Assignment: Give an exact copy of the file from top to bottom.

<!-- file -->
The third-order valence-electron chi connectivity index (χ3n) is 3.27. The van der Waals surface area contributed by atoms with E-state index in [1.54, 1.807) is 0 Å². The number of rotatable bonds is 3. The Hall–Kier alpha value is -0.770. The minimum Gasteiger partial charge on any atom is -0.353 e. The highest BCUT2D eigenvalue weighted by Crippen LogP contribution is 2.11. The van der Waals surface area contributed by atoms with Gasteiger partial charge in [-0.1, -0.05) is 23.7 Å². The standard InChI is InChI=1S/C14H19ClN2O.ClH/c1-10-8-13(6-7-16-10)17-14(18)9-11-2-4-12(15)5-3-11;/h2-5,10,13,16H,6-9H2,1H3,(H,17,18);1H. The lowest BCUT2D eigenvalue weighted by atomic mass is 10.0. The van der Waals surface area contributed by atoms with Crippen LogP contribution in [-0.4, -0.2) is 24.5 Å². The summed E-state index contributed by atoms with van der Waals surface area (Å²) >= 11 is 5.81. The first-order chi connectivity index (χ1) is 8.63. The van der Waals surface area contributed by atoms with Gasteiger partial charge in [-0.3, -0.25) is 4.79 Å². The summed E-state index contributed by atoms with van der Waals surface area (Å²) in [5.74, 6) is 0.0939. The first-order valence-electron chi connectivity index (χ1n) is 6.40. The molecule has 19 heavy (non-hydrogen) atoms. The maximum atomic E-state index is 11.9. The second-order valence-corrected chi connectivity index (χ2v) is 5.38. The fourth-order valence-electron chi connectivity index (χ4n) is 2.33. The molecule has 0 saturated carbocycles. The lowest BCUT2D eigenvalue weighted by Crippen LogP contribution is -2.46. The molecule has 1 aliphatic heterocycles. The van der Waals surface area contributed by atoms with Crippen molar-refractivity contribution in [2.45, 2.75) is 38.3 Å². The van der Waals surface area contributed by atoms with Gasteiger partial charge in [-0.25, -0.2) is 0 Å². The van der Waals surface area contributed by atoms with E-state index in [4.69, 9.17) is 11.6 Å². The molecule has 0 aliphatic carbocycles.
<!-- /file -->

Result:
The third-order valence-electron chi connectivity index (χ3n) is 3.27. The van der Waals surface area contributed by atoms with E-state index in [1.54, 1.807) is 0 Å². The number of rotatable bonds is 3. The Hall–Kier alpha value is -0.770. The minimum Gasteiger partial charge on any atom is -0.353 e. The highest BCUT2D eigenvalue weighted by Crippen LogP contribution is 2.11. The van der Waals surface area contributed by atoms with Gasteiger partial charge in [-0.1, -0.05) is 23.7 Å². The standard InChI is InChI=1S/C14H19ClN2O.ClH/c1-10-8-13(6-7-16-10)17-14(18)9-11-2-4-12(15)5-3-11;/h2-5,10,13,16H,6-9H2,1H3,(H,17,18);1H. The lowest BCUT2D eigenvalue weighted by atomic mass is 10.0. The van der Waals surface area contributed by atoms with Crippen LogP contribution in [-0.4, -0.2) is 24.5 Å². The summed E-state index contributed by atoms with van der Waals surface area (Å²) >= 11 is 5.81. The first-order chi connectivity index (χ1) is 8.63. The van der Waals surface area contributed by atoms with Gasteiger partial charge in [-0.3, -0.25) is 4.79 Å². The summed E-state index contributed by atoms with van der Waals surface area (Å²) in [5.74, 6) is 0.0939. The first-order valence-electron chi connectivity index (χ1n) is 6.40. The molecule has 19 heavy (non-hydrogen) atoms. The maximum atomic E-state index is 11.9. The second-order valence-corrected chi connectivity index (χ2v) is 5.38. The fourth-order valence-electron chi connectivity index (χ4n) is 2.33. The molecule has 0 saturated carbocycles. The lowest BCUT2D eigenvalue weighted by Crippen LogP contribution is -2.46. The molecule has 1 aliphatic heterocycles. The van der Waals surface area contributed by atoms with Crippen molar-refractivity contribution in [2.45, 2.75) is 38.3 Å². The van der Waals surface area contributed by atoms with Gasteiger partial charge in [-0.25, -0.2) is 0 Å². The van der Waals surface area contributed by atoms with E-state index in [4.69, 9.17) is 11.6 Å². The molecule has 0 aliphatic carbocycles.